Back in late December of 2017, it seemed like Allison, whom the Flyers selected late in the second round of the 2016 Draft, was on a fast-track to a pro career. As a sophomore at the University of Western Michigan, he was blossoming as a goal scorer with a booming shot and as a muscular, large-framed player who did not shy away from physical contact.
Then Allison suffered a complete ACL tear shortly after the Christmas break. The injury ended his sophomore season prematurely and delayed the start of his junior campaign. Unfortunately, Allison needed about 18 months from the time of the ACL injury -- and also suffered unrelated physical issues -- and it essentially ruined his junior year, too.
Feeling he still had unfinished business at Western Michigan and not wanted to start his pro career as an injury rehabbing player playing catch-up in looking for ice time at the American Hockey League level, Allison remained at college for his senior year.
Yet again this season, Allison has had season interruptions due to injuries. It's only been recently that he's finally gotten healthy and started to resemble the player he was two seasons ago. At present, he has a four-game goal streak going, including a four-point game (1g-3a) against Colorado College on Jan. 18.
As with Laczynski, both the Flyers organization and the 22-year-old Allison himself, will have a decision to make when his season ends. If unsigned, he can become an unrestricted free agent on Aug. 15. Fletcher and Flahr have both stated that the Flyers organization maintains a good relationship with both players.
"That [ACL] injury was unfortunate and cost him a lot of time, but he's got a big body, good strength and can score goals. Hopefully, he can finish up strong this season now that he's back in the lineup and has had some success again of late," Flahr said.
Coming off an eye-opening freshman season for NCAA national champion Minnesota Duluth and for Team USA at the 2018-19 World Junior Championships, the 20-year-old has taken another step forward as a sophomore.
Cates has shown himself to be an above-average 200-foot player, who can be deployed effectively in a variety of different situations. He has a knack for making the right reads. Offensively, he's second on the team in scoring and clicked not only with his brother, Jackson Cates, but with whomever he's played.
"Noah is a coach's dream; the type of player that every coach loves to have on a team. He pays attention to detail; picks up fast on things, makes good plays, has a good work ethic and is a smart player. He doesn't cheat out of the [defensive] zone early, doesn't have to be stayed on to back-check, but he can also put up some points," Flahr said.
"Whether he turns pro after this season or not, I don't know right now. It's not a rush. It depends on his physical readiness, and how much strength he adds. His skating is fine, but he can add strength for a little more explosiveness. That would benefit him at the pro level. We'll talk to Noah after the season, see what his thoughts are [in regard to turning pro or playing his junior season]. Obviously, Minnesota Duluth is a program that's had a lot of success, and we'd be comfortable with him playing another year there if that's how it works out."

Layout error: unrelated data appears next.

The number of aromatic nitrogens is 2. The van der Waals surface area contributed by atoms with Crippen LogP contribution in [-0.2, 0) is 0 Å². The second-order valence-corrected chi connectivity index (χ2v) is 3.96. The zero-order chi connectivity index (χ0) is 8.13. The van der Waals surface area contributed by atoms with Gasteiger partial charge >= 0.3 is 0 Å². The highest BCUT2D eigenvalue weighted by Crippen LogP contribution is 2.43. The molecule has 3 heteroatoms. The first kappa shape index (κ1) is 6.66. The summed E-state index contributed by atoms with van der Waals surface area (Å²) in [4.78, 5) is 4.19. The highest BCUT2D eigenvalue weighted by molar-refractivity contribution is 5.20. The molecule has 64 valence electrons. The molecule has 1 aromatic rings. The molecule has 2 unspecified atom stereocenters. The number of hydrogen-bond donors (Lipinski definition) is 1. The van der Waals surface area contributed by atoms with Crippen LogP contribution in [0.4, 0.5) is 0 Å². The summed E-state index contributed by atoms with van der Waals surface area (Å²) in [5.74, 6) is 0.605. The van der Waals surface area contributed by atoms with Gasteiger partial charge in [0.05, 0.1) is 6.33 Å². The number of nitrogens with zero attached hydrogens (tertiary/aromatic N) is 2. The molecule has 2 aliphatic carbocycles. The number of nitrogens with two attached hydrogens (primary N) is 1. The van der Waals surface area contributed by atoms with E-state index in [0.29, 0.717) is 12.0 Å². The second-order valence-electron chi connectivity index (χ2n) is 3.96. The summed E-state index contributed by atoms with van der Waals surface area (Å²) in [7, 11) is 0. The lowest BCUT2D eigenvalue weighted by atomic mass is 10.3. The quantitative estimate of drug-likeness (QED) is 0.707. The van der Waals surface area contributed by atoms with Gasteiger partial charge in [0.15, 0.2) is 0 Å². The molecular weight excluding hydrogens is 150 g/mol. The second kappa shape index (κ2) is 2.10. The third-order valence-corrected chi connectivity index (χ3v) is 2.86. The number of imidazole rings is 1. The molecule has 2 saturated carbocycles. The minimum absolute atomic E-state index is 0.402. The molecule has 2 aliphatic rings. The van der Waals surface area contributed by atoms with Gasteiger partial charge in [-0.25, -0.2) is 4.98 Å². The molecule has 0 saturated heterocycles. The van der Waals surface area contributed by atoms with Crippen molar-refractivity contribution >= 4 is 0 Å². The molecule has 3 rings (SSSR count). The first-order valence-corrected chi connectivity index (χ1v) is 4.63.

Ultimately, Cates' own inclinations for his immediate future will weigh as heavily in the decision as the consensus within the Flyers organization. Some players feel more comfortable with an extra year of collegiate or European hockey -- for instance, Oskar Lindblom in 2016 or James van Riemsdyk in 2008 -- while others feel ready to take the leap to the pros when an entry-level deal becomes an available option.
Last year, some in the Flyers organization felt that 2018 first-round pick Joel Farabee would have benefited from a collegiate sophomore season just from a physical development standpoint. However, both Farabee himself and the organization were confident that his mature on-ice game and hockey IQ were sufficient to be just about NHL-ready and would enable him to work around any physical development questions in the short term.
Cates, who was a teammate of Farabee and Jay O'Brien on last year's Team USA squad at the World Juniors, is not as much of a fast-track prospect as Farabee. After being drafted by the Flyers out of high school, Cates spend a season in the USHL to better ready himself for NCAA hockey. Given his upward trajectory each of the last three seasons -- Cates has a chance to develop into a solid pro.
Another late-blooming prospect, Kalynuk will turn 23 on April 14. Now in his junior collegiate year, he was a 20-year-old freshman at Wisconsin in 2017-18 after the Flyers selected him in the seventh round (196th overall) of the 2017 NHL Draft out of the USHL. Once in college, Kalynuk quickly proved himself to be an above-average offense defenseman with plus mobility. He immediately became a regular on the Badgers' power play.
Now a junior playing in a stacked team that includes the likes of highly touted NHL prospects Cole Caufield, Alex Turcotte and New York Rangers defense prospect K'Andre Miller, Kalynuk is second on the team in scoring. His all-around game has also taken strides over the course of his college career.
"I think Wyatt can be a pro. Yes, he's a power play guy but there are other elements to his game that he's developed. He's in a good place right now. Again, he's another player that we'll see where his thoughts are at after this season [in regard to turning pro or playing his senior season]. We wouldn't be uncomfortable with either direction," Flahr said.